Moody’s Investor Service has once again warned the United States government that it might lose its AAA bond rating if it can no longer meet its obligations to creditors, which will happen soon if lawmakers fail to raise the statutory debt limit by August 2. In issuing that admonition, Moody’s has also proposed a novel solution, of sorts, to the current impasse over the debt ceiling: Just get rid of it.
Constitutionally, only Congress can approve the issuance of debt to fund government spending. When it was passed by Congress in 1917, the statutory debt limit was designed to give the administration some flexibility, by allowing Congress to approve the issuance of debt in bulk, up to a certain amount. Now, every time the administration inches closer to that amount, Congress has to raise the limit so the government can keep borrowing money to pay for its spending.
That system, according to a report issued by Moody’s analyst Steven Hess, has created “periodic uncertainty” over whether the U.S. can continue to meet its obligations to creditors, Reuters reported Monday. “We would reduce our assessment of event risk if the government changed its framework for managing government debt to lessen or eliminate that uncertainty,” Hess wrote.
The proposal, of course, has little chance of becoming law. For one thing, polls have shown that vast majorities of Americans are actually against raising the debt limit at all. That may be a feature of the esoteric nature of these negotiations, and of the failure of Democratic lawmakers to make the case for stimulus measures, but it’s a sign of the general public’s distaste for deficit spending. It’s also unlikely that Congress will simply relinquish its power to approve the issuance of government debt, since, as we’ve seen, it gives lawmakers a powerful tool to extract concessions from the executive.
But it does raise an important point that goes straight to the heart of the current debate: In suggesting that the U.S. scrap its statutory limit on the issuance of debt, Moody’s would seem to be at least tacitly acknowledging that bond markets don’t mind U.S. government spending as much as deficit hawks would have you believe. After all, the interest rate on 10-year Treasury bonds has been dropping steadily in the month of July, closing at 2.94 percent last week and opening roughly at 2.87 on Monday morning — basically the lowest rates in 40 years.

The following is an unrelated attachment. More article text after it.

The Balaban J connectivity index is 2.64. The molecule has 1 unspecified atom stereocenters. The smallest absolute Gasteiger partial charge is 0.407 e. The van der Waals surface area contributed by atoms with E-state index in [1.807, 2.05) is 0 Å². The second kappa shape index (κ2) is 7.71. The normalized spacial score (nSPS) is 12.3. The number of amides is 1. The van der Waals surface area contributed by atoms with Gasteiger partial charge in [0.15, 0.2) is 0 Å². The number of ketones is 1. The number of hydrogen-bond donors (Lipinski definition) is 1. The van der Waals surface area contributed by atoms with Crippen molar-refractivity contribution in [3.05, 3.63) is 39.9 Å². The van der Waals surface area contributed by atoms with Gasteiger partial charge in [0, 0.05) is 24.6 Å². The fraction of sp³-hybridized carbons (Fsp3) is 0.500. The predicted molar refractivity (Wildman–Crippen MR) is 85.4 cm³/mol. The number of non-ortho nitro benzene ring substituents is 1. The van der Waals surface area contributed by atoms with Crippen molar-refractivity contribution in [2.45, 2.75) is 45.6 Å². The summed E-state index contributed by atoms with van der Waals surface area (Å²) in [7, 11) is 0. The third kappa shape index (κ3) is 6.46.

Lawmakers in both parties who are opposed to more aggressive measures to stimulate the economy — especially those affiliated with the Tea Party — have repeatedly cited the vengeance of the bond markets as a reason to slash government spending rather than preserve or increase it, or at least offset it with revenue increases from tax hikes or loophole closures. Rep. Paul Ryan, the Republican chairman of the House Budget Committee, told CNBC earlier this month that the government needs to “get spending under control to show that we’re getting our borrowing under control so we take pressure off the interest rates.”
If deficit spending was really a core issue for bond buyers surveying the market, the agencies that rate those bonds might well prefer some sort of statutory debt limit, even if it encourages political gridlock. Of course, $14 trillion in national debt is not ideal, and ratings agencies such as Moody’s have certainly admonished the U.S. government to get its spending under control. But when the economy is depressed, as it is now, interest rates remain low. And bond buyers, it seems, are at least willing to tolerate continued deficit spending in exchange for the full faith and credit of the United States.